I don’t know if this has been seen in other states. I don’t know if it would work the same way in Washington. I don’t know how much influence the staffers actually have on legislative votes. But as for Missouri, lobbyists have lost a degree of influence because of term limits.

  3. We the people should be the decider regarding the term limits of any office holder. If someone is doing a good job, why have a law that requires them to leave office after a prescribed time? If an office holder is out of touch and no longer responsive and representative of his/her constituents, the constituents have the ability to vote in someone else.

  4. David says:

    Thank you for the responses so far. I will post most of my expanding thoughts on a separate post, but I did want to comment on what Obi wan said.

    It’s true that people have the power to vote their representatives out of office, but its also true that incumbents have an automatic advantage in any election and term limits can help to reduce that advantage by undercutting arguments about the advantage of seniority.

    I recognize that strict term limits are not without their drawbacks, but they are worth consideration.

  5. I recognize that incumbency creates a barrier to entry to potential candidates. However, an incumbent also has a record which makes them vulnerable as well. On divisive issues, an office holder has the potential of ticking off a large number of voters. My experience has also been that people remember the votes that go against them much better than the votes that vote with them.

    To me, the problem with Utah politics isn’t a lack of term limits, it’s a lack of political balance and a lack of accountability facing office holders. I also pin a certain amount of blame on what I consider to be a weak and compliant press corp. The basic problems that term limits are meant to correct are better corrected through political means, rather than regulated means via statute changes.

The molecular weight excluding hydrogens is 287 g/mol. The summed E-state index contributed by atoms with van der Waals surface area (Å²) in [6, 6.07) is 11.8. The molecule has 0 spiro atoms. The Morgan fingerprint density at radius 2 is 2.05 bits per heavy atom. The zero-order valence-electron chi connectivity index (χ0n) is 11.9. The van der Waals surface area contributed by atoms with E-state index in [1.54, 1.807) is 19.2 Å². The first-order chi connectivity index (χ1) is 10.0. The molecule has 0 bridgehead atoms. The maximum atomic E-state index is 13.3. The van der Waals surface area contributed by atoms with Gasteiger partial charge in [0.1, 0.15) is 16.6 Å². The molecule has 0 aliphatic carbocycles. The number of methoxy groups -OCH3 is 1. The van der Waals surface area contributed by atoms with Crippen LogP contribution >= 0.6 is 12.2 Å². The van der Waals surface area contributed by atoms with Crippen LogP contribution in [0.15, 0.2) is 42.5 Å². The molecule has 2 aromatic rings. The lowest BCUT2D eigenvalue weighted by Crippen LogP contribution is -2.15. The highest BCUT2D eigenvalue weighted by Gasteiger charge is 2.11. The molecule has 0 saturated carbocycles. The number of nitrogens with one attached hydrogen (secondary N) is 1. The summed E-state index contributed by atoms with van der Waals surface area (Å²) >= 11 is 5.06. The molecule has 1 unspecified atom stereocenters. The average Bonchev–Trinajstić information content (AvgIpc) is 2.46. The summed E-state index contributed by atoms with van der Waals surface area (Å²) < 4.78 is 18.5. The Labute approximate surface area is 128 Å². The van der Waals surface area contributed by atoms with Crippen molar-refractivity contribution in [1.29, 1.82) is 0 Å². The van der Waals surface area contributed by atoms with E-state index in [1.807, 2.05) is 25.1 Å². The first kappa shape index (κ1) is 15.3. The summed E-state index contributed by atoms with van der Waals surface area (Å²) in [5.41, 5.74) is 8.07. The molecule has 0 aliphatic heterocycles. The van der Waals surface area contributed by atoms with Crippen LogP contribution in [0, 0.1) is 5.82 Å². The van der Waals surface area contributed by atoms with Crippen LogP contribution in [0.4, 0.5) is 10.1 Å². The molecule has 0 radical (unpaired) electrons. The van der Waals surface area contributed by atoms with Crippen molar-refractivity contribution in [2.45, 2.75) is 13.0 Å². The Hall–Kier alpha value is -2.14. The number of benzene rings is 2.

6. David says:

    That is a good point. Our lack of political balance is a huge problem in this state. That imbalance would almost certainly continue to result in questionable legislation even with term limits.

    I don’t think that term limits should be implemented by statute – if term limits are to be implemented they should be enacted in the state constitution.

  7. Constitutional amendments require far too many votes in the legislature to ever really make it through the resolution process. Too many State Senators will oppose term limits on House members because when their term is over in the House, they’ll just challenge their Senator, and vice versa.

    I think getting a majority in both houses would be difficult, but to get 2/3 which is what would be required (if I remember right) to put the amendment on the ballot would be darned near impossible.

  8. Who is this Obi Wan Liberali fellow that raises such good points? The force is strong with this one.

    Like blogging, incumbency should show whether an official is good/bad, wise/dumb, keepable/tossable, etc. The problem is that people don’t get or don’t take a clear look at what the incumbents are actually doing. I think it’s a rather crude tool to give all officials an expiration date and toss them after it passes. But — as is often the case — it’s also a crummy situation when they (we?) get a free pass just because their (our?) names are somewhat known, signs already are stored in the garage, a war chest is built up, etc.

    I remain optimistic that the Internet will blow open the doors to government; people will get a close look at their representatives; and people will make informed decisions on whether to discard or recycle. Sunlight remains the best disinfectant.

  9. David says:

    Obi wan is right about the 2/3 in each house requirement for amendments. Maybe we should fix that too – there should be a way to allow for the people to peacefully revolt through the referendum process. For example, put a proposed amendment on the ballot as a referendum and if it receives 75% (or 80% – some super-majority) approval from the voters then it must be considered by each house of the legislature – if it passes each house with a bare majority (remembering that the super-majority of voters has already approved it) then it is added to the constitution.